Welcome to From Poverty to Power

This platform explores the latest thinking and action on international development, highlighting issues of power, politics, hope and justice. It is curated by Duncan Green and Maria Faciolince.

Latest Posts

Publication day

That was a long day. Oxfam launched the book on Monday, so I head off for BBC radio’s Today programme at 6.15 in the morning, and finish with Al Jazeera TV news at past 10pm. The interviews are interspersed with interminable debates with the London media’s wonderfully globalized (and opinionated) cab drivers: the BBC guy […]

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So what does the World Bank's new chief economist think about development?

Following our recent conversation (see July 4 post), I’ve been digging into the views of Justin Lin, the World Bank’s first ever developing country chief economist. Check out his Marshall lecture on development, delivered in Cambridge in November 2007, shortly before he got his new job. It gives a fascinating insight into how Lin’s interpretation […]

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How can NGOs influence states? Promoting education reform in Vietnam

From Poverty to Power argues that effective states and active citizens between them hold the key to unlocking development, but are states just too big and remote for NGOs to influence? I had some fascinating discussions on this at a workshop in Viet Nam a couple of weeks ago.

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Remember the development round? Belated reflections on the WTO Doha collapse

I was on holiday when the Doha round ran into the sand at the end of July (for more see here), but reading the reports brought back memories of previous collapses (a WTO speciality) in Seattle and Cancun. If you can get past the thickets of tradespeak, the subtexts to the latest collapse carry some […]

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Signing off with some Inspiration for Christmas and a big 2009

I’m taking a two week break from the blog over Christmas, (should be long enough to get over any withdrawal symptoms). This blog was originally designed to help launch From Poverty to Power. That is largely done now – the book is in its 4th printing and doing fine, the Spanish edition is out, with […]

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It's Doha déjà vu (all over again)

Back in April, I spoke at a workshop on the WTO’s Doha round of trade negotiations where the EU negotiator Peter Mandelson got a laugh by saying ‘we have six weeks to get a deal… and I really mean it this time.’ Three months on, Mandelson will doubtless really mean it again, along with about […]

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Can states be built?

Do you read Prospect magazine? If not, why not? I don’t always agree with it, but it gets the intellectual juices flowing. The current (June) issue includes a counterintuitive piece on food prices (high prices do not increase global hunger – I disagree), a brilliant essay arguing that video games foster collaboration, not individualism, and best of all, a great, angry blast on how the wrong kind of aid has failed to build effective states, and has in fact often undermined them.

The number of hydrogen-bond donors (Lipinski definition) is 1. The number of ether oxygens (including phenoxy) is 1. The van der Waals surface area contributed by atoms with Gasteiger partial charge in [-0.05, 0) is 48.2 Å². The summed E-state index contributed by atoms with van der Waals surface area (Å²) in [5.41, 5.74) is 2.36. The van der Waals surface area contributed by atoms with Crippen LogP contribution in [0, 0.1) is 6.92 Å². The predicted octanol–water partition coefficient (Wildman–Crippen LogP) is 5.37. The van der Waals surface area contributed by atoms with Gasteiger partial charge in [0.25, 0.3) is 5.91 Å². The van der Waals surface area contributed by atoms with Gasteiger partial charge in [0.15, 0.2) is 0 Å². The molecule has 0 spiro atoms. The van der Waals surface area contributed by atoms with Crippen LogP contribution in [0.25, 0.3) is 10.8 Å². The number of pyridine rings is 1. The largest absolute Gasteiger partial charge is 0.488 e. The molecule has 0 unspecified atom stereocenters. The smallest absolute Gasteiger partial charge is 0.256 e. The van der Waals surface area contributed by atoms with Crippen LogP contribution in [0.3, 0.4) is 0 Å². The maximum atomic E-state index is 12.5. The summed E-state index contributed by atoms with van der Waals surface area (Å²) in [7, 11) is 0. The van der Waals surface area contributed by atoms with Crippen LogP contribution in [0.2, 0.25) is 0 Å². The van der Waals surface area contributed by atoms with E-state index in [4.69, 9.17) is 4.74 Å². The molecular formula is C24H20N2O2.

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Do development agencies need to look more like the private sector?

NGOs and others in the development sector spend a good deal of time beating themselves up about their many failings (listed in loving detail in the book). Recently, however, the private sector has picked up the baseball bat and got stuck in – arguing that all we need to do is adopt lean, efficient market […]

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Reshaping Economic Geography – the latest World Development Report

A helpful summary from my colleague Richard King of this year’s World Development Report – the World Bank’s flagship publication. The title is ‘Reshaping Economic Geography’ and Richard found it ‘exciting’. But then he’s a geographer – I found it hard going and fell asleep several times, but maybe that’s the jetlag…..

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What did Poznan mean for progress on climate change?

I didn’t attend last week’s climate summit, but I’ve talked to a few Oxfam staff who did, and got to thinking about how the talks compare with other negotiations, especially on trade. (For a more specific debrief on the Poznan outcome see here).

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Has China Kicked Away the Ladder from other Poor Countries?

China’s unique combination of vast workforce, rock-bottom wages, high literacy, good infrastructure and political control over labour makes it able to out-compete its industrial rivals. China has driven down the prices of most manufactured goods, to the benefit of consumers the world over, but undercutting other developing country exporters in the process. Although skill shortages […]

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Some killer facts (and some life savers) on Health in Malawi

And unfortunately, I mean killer, although there is progress to report too. This cup half full/half empty analysis comes from a new country study for Oxfam’s Essential Health Services Campaign.

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Managed and curated by

Duncan Green

Duncan is strategic adviser for Oxfam GB, author of ‘How Change Happens’ and Professor in Practice at the London School of Economics.

Maria Faciolince

Maria is an anthropologist, activist - researcher and multimedia communicator working with Oxfam GB.